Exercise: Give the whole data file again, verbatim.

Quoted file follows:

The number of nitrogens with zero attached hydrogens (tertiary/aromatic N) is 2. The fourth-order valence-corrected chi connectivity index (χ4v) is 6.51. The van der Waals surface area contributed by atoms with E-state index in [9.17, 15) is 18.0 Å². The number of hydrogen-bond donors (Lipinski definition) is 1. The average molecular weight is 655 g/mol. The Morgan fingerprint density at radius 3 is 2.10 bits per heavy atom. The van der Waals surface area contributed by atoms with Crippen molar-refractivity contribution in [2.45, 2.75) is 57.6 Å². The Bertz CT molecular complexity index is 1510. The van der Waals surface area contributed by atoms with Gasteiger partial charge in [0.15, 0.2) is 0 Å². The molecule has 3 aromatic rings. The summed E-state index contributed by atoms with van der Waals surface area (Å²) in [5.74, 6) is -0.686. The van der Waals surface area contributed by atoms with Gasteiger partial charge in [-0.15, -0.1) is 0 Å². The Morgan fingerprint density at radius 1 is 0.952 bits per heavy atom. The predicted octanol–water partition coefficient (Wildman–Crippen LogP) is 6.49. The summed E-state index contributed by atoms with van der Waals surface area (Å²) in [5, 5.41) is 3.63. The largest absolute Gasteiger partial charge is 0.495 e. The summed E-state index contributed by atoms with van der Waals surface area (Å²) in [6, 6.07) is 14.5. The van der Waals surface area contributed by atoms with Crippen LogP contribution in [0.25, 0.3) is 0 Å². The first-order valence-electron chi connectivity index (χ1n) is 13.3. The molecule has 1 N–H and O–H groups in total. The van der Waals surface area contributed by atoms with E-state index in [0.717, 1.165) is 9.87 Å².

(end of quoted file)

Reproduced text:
The number of nitrogens with zero attached hydrogens (tertiary/aromatic N) is 2. The fourth-order valence-corrected chi connectivity index (χ4v) is 6.51. The van der Waals surface area contributed by atoms with E-state index in [9.17, 15) is 18.0 Å². The number of hydrogen-bond donors (Lipinski definition) is 1. The average molecular weight is 655 g/mol. The Morgan fingerprint density at radius 3 is 2.10 bits per heavy atom. The van der Waals surface area contributed by atoms with Crippen molar-refractivity contribution in [2.45, 2.75) is 57.6 Å². The Bertz CT molecular complexity index is 1510. The van der Waals surface area contributed by atoms with Gasteiger partial charge in [0.15, 0.2) is 0 Å². The molecule has 3 aromatic rings. The summed E-state index contributed by atoms with van der Waals surface area (Å²) in [5.74, 6) is -0.686. The van der Waals surface area contributed by atoms with Gasteiger partial charge in [-0.15, -0.1) is 0 Å². The Morgan fingerprint density at radius 1 is 0.952 bits per heavy atom. The predicted octanol–water partition coefficient (Wildman–Crippen LogP) is 6.49. The summed E-state index contributed by atoms with van der Waals surface area (Å²) in [5, 5.41) is 3.63. The largest absolute Gasteiger partial charge is 0.495 e. The summed E-state index contributed by atoms with van der Waals surface area (Å²) in [6, 6.07) is 14.5. The van der Waals surface area contributed by atoms with Crippen LogP contribution in [0.25, 0.3) is 0 Å². The first-order valence-electron chi connectivity index (χ1n) is 13.3. The molecule has 1 N–H and O–H groups in total. The van der Waals surface area contributed by atoms with E-state index in [0.717, 1.165) is 9.87 Å².